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Re: FireWall-1 FTP Server Vulnerability
From: monti () USHOST COM (monti)
Date: Mon, 14 Feb 2000 19:32:54 -0600

The patch described below does not sound as though it will 'fix the
problem'. I could be wrong, but... The enforcement of a newline at the end
of the packet might still open the possibility of exploitation through at
least one method that I can think of off the top of my head.

Possible Example:

An FTP server (with at least one writable directory) that allows use of
the FTP STAT command. The attacker uploads a file named something
along the lines of '227 Entering Passive Mode (xxx,xxx,xxx,xxx,prt,prt)'.
The attacker then issues something like a 'stat -1 filename', and plays
with her MSS and listing techniques until a proper combination is found
and a malicious (and according to description, accepted) packet appears on
the wire back through Firewall-1 through the FTP control session.

The above has not been tested extensively (namely, not with Firewall-1). I
have seen different behavior from various FTP servers. Newer versions of
wu-ftpd seem to have already considered this possibility and add a '-'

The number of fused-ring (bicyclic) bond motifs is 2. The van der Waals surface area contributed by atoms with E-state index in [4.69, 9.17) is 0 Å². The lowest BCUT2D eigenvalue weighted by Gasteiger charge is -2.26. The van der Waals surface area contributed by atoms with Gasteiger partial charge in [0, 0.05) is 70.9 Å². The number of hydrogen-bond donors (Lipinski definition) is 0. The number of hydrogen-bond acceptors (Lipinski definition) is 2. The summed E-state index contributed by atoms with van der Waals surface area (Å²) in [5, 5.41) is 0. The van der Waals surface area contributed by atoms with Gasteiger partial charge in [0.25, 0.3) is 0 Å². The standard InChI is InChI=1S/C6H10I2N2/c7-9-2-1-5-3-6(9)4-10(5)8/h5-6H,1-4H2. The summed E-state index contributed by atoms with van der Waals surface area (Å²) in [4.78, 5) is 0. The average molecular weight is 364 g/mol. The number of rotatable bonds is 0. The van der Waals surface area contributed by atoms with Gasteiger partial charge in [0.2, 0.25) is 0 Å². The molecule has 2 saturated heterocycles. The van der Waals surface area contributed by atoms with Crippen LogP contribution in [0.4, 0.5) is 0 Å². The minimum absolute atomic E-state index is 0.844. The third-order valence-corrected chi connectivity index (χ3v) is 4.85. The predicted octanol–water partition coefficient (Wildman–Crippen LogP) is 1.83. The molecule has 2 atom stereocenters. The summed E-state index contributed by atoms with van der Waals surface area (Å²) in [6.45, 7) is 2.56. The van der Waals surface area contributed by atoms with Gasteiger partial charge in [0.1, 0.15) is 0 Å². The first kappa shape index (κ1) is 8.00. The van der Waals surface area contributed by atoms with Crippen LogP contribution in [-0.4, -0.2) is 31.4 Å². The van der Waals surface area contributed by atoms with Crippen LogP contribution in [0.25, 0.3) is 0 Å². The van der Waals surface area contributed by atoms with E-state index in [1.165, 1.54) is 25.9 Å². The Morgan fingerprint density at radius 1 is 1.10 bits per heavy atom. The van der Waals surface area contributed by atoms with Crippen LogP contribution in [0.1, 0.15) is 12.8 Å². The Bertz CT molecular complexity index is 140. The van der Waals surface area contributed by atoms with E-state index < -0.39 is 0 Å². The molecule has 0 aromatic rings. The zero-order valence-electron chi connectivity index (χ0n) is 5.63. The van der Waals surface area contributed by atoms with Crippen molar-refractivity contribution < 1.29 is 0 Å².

between the '227' and 'Entering' as "227-Entering ...." these suspicious
looking files. Others may do this as well. It should be noted also that
the 'stat -1' command is only going to work on certain FTP server
implementations (most likely unix ones). The -1 is actually being fed to

(from a telnet to wu-2.4.2-VR17, many others will work)

213-status of -1:
227 Entering Passive Mode (xxx,xxx,xxx,xxx,0,139)
213 End of Status
STAT --h
213-status of --h:
/bin/ls: option `--h' is ambiguous
Try `/bin/ls --help' for more information.
213 End of Status


I presume the '227-Entering' trick on wu-ftpd (and possibly others) would
break the above mentioned technique. This isn't of much comfort though,
since there are probably countless other ways that an attacker could make
the FTP server generate the malicious string and still get it by the new
'enforcement'. FTP implementations vary pretty widely in small details
like error strings and the like.

I dont really think the issue is with 'how' the PASV response and packet
appears on the wire, but with the Firewall's logic in creating a hole for
PASV ftp data connections. I think the firewall should probably be a bit
more strict about how it makes the decision to open the PASV hole and
follow rules like the following:

First watch for:
client -> ftp-server "PASV"

which triggers the firewall to look for this immediately afterwards:
client <- ftp-server "227 Entering Passive Mode (xxx,xxx,xxx,xxx,prt,prt)

If any other statement is seen from client or server, before the presence
of the 227 port declaration, the attempt is ignored.

This might still be open to mis-use/tampering, but it would be harder at
least (particularly if implemented to enforce strict adherence). Also,
some ftp servers might not behave nicely with this... but many of those